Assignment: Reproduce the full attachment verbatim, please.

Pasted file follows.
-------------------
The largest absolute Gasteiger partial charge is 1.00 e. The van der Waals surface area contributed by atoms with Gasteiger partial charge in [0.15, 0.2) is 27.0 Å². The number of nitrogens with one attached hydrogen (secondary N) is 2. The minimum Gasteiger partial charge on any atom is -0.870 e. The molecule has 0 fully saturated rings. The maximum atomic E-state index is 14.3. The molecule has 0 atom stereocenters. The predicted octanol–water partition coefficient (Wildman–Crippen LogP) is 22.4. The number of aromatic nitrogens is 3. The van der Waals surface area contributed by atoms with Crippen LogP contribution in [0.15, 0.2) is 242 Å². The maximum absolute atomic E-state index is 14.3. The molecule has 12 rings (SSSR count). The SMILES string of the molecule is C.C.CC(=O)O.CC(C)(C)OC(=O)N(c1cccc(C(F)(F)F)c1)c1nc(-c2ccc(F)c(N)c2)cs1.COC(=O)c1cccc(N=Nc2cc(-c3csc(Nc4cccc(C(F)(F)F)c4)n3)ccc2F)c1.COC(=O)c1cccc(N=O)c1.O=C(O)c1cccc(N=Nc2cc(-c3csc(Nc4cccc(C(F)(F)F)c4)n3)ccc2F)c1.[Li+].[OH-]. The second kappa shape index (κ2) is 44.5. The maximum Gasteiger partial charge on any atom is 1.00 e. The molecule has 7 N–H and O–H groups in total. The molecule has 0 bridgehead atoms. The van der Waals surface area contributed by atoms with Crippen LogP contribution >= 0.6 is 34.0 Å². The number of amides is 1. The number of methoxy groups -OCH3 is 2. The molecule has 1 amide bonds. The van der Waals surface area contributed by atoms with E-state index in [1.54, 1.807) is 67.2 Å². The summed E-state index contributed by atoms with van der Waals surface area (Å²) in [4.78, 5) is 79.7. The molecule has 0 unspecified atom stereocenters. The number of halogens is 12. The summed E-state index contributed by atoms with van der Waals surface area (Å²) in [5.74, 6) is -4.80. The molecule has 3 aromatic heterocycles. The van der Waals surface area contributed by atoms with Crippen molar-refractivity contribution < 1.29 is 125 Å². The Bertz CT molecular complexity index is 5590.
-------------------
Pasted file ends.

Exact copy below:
The largest absolute Gasteiger partial charge is 1.00 e. The van der Waals surface area contributed by atoms with Gasteiger partial charge in [0.15, 0.2) is 27.0 Å². The number of nitrogens with one attached hydrogen (secondary N) is 2. The minimum Gasteiger partial charge on any atom is -0.870 e. The molecule has 0 fully saturated rings. The maximum atomic E-state index is 14.3. The molecule has 0 atom stereocenters. The predicted octanol–water partition coefficient (Wildman–Crippen LogP) is 22.4. The number of aromatic nitrogens is 3. The van der Waals surface area contributed by atoms with Crippen LogP contribution in [0.15, 0.2) is 242 Å². The maximum absolute atomic E-state index is 14.3. The molecule has 12 rings (SSSR count). The SMILES string of the molecule is C.C.CC(=O)O.CC(C)(C)OC(=O)N(c1cccc(C(F)(F)F)c1)c1nc(-c2ccc(F)c(N)c2)cs1.COC(=O)c1cccc(N=Nc2cc(-c3csc(Nc4cccc(C(F)(F)F)c4)n3)ccc2F)c1.COC(=O)c1cccc(N=O)c1.O=C(O)c1cccc(N=Nc2cc(-c3csc(Nc4cccc(C(F)(F)F)c4)n3)ccc2F)c1.[Li+].[OH-]. The second kappa shape index (κ2) is 44.5. The maximum Gasteiger partial charge on any atom is 1.00 e. The molecule has 7 N–H and O–H groups in total. The molecule has 0 bridgehead atoms. The van der Waals surface area contributed by atoms with Crippen LogP contribution >= 0.6 is 34.0 Å². The number of amides is 1. The number of methoxy groups -OCH3 is 2. The molecule has 1 amide bonds. The van der Waals surface area contributed by atoms with E-state index in [1.54, 1.807) is 67.2 Å². The summed E-state index contributed by atoms with van der Waals surface area (Å²) in [4.78, 5) is 79.7. The molecule has 0 unspecified atom stereocenters. The number of halogens is 12. The summed E-state index contributed by atoms with van der Waals surface area (Å²) in [5.74, 6) is -4.80. The molecule has 3 aromatic heterocycles. The van der Waals surface area contributed by atoms with Crippen molar-refractivity contribution < 1.29 is 125 Å². The Bertz CT molecular complexity index is 5590.